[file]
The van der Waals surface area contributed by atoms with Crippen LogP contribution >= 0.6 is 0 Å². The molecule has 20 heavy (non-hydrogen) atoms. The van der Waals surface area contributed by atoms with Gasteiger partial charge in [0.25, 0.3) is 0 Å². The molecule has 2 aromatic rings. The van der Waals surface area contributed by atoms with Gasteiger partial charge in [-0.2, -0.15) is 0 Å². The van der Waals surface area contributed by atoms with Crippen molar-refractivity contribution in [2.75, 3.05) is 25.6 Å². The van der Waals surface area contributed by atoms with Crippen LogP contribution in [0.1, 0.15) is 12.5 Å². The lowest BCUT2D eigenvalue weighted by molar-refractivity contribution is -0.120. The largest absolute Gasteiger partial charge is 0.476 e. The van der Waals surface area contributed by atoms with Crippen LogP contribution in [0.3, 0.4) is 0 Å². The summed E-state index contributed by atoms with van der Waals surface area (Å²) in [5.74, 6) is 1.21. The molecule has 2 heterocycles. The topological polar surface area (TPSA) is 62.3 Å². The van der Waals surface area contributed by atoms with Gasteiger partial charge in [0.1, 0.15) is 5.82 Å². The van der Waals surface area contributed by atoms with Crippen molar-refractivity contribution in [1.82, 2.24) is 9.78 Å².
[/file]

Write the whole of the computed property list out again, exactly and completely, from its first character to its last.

The van der Waals surface area contributed by atoms with Crippen LogP contribution >= 0.6 is 0 Å². The molecule has 20 heavy (non-hydrogen) atoms. The van der Waals surface area contributed by atoms with Gasteiger partial charge in [0.25, 0.3) is 0 Å². The molecule has 2 aromatic rings. The van der Waals surface area contributed by atoms with Gasteiger partial charge in [-0.2, -0.15) is 0 Å². The van der Waals surface area contributed by atoms with Crippen molar-refractivity contribution in [2.75, 3.05) is 25.6 Å². The van der Waals surface area contributed by atoms with Crippen LogP contribution in [0.1, 0.15) is 12.5 Å². The lowest BCUT2D eigenvalue weighted by molar-refractivity contribution is -0.120. The largest absolute Gasteiger partial charge is 0.476 e. The van der Waals surface area contributed by atoms with Crippen LogP contribution in [0.3, 0.4) is 0 Å². The summed E-state index contributed by atoms with van der Waals surface area (Å²) in [5.74, 6) is 1.21. The molecule has 2 heterocycles. The topological polar surface area (TPSA) is 62.3 Å². The van der Waals surface area contributed by atoms with Gasteiger partial charge in [0.1, 0.15) is 5.82 Å². The van der Waals surface area contributed by atoms with Crippen molar-refractivity contribution in [1.82, 2.24) is 9.78 Å².